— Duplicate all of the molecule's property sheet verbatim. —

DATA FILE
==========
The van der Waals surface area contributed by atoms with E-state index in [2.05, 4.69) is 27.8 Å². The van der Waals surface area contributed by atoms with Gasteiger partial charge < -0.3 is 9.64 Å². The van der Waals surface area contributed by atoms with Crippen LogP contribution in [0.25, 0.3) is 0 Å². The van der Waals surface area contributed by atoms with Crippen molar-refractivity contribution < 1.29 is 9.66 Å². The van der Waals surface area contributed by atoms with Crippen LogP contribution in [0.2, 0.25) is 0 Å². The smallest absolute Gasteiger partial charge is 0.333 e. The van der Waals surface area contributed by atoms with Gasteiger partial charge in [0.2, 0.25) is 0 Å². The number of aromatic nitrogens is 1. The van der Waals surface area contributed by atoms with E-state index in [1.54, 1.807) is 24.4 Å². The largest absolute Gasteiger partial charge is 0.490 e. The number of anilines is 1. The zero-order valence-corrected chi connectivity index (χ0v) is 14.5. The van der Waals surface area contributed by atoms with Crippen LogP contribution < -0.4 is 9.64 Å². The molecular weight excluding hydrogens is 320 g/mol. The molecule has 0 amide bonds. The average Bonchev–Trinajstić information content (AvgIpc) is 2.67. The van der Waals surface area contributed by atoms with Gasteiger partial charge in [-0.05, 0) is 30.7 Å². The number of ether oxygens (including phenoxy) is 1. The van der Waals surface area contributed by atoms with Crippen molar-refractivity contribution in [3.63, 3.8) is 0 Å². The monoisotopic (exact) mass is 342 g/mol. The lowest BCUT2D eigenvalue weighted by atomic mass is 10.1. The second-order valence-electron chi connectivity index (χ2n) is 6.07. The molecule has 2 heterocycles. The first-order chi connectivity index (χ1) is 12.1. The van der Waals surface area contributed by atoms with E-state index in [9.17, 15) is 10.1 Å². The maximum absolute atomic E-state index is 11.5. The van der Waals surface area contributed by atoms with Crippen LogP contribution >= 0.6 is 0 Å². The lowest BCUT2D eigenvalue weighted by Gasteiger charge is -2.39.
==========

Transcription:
The van der Waals surface area contributed by atoms with E-state index in [2.05, 4.69) is 27.8 Å². The van der Waals surface area contributed by atoms with Gasteiger partial charge < -0.3 is 9.64 Å². The van der Waals surface area contributed by atoms with Crippen LogP contribution in [0.25, 0.3) is 0 Å². The van der Waals surface area contributed by atoms with Crippen molar-refractivity contribution < 1.29 is 9.66 Å². The van der Waals surface area contributed by atoms with Crippen LogP contribution in [0.2, 0.25) is 0 Å². The smallest absolute Gasteiger partial charge is 0.333 e. The van der Waals surface area contributed by atoms with Gasteiger partial charge in [0.2, 0.25) is 0 Å². The number of aromatic nitrogens is 1. The van der Waals surface area contributed by atoms with E-state index in [1.54, 1.807) is 24.4 Å². The largest absolute Gasteiger partial charge is 0.490 e. The number of anilines is 1. The zero-order valence-corrected chi connectivity index (χ0v) is 14.5. The van der Waals surface area contributed by atoms with Crippen LogP contribution < -0.4 is 9.64 Å². The molecular weight excluding hydrogens is 320 g/mol. The molecule has 0 amide bonds. The average Bonchev–Trinajstić information content (AvgIpc) is 2.67. The van der Waals surface area contributed by atoms with Gasteiger partial charge in [-0.05, 0) is 30.7 Å². The number of ether oxygens (including phenoxy) is 1. The van der Waals surface area contributed by atoms with Crippen molar-refractivity contribution in [3.63, 3.8) is 0 Å². The monoisotopic (exact) mass is 342 g/mol. The lowest BCUT2D eigenvalue weighted by atomic mass is 10.1. The second-order valence-electron chi connectivity index (χ2n) is 6.07. The molecule has 2 heterocycles. The first-order chi connectivity index (χ1) is 12.1. The van der Waals surface area contributed by atoms with E-state index in [9.17, 15) is 10.1 Å². The maximum absolute atomic E-state index is 11.5. The van der Waals surface area contributed by atoms with Crippen LogP contribution >= 0.6 is 0 Å². The lowest BCUT2D eigenvalue weighted by Gasteiger charge is -2.39.